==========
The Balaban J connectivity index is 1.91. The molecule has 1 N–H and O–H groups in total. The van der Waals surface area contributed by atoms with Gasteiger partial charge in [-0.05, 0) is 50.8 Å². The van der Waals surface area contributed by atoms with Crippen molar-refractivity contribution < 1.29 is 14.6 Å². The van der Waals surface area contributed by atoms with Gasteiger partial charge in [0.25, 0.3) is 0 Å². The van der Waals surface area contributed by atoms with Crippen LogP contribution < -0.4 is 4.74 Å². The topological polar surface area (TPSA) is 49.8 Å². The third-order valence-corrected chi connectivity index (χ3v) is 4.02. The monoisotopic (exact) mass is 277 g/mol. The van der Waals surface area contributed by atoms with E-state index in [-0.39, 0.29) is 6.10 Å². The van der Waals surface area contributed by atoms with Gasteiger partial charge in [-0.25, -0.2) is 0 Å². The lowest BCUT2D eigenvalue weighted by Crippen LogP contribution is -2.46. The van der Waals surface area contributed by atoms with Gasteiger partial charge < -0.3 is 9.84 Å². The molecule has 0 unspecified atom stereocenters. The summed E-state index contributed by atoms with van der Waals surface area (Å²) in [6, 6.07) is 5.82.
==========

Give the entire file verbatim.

The Balaban J connectivity index is 1.91. The molecule has 1 N–H and O–H groups in total. The van der Waals surface area contributed by atoms with Gasteiger partial charge in [-0.05, 0) is 50.8 Å². The van der Waals surface area contributed by atoms with Crippen molar-refractivity contribution < 1.29 is 14.6 Å². The van der Waals surface area contributed by atoms with Gasteiger partial charge in [0.25, 0.3) is 0 Å². The van der Waals surface area contributed by atoms with Crippen LogP contribution < -0.4 is 4.74 Å². The topological polar surface area (TPSA) is 49.8 Å². The third-order valence-corrected chi connectivity index (χ3v) is 4.02. The monoisotopic (exact) mass is 277 g/mol. The van der Waals surface area contributed by atoms with E-state index in [-0.39, 0.29) is 6.10 Å². The van der Waals surface area contributed by atoms with Gasteiger partial charge in [-0.25, -0.2) is 0 Å². The lowest BCUT2D eigenvalue weighted by Crippen LogP contribution is -2.46. The van der Waals surface area contributed by atoms with Gasteiger partial charge < -0.3 is 9.84 Å². The molecule has 0 unspecified atom stereocenters. The summed E-state index contributed by atoms with van der Waals surface area (Å²) in [6, 6.07) is 5.82.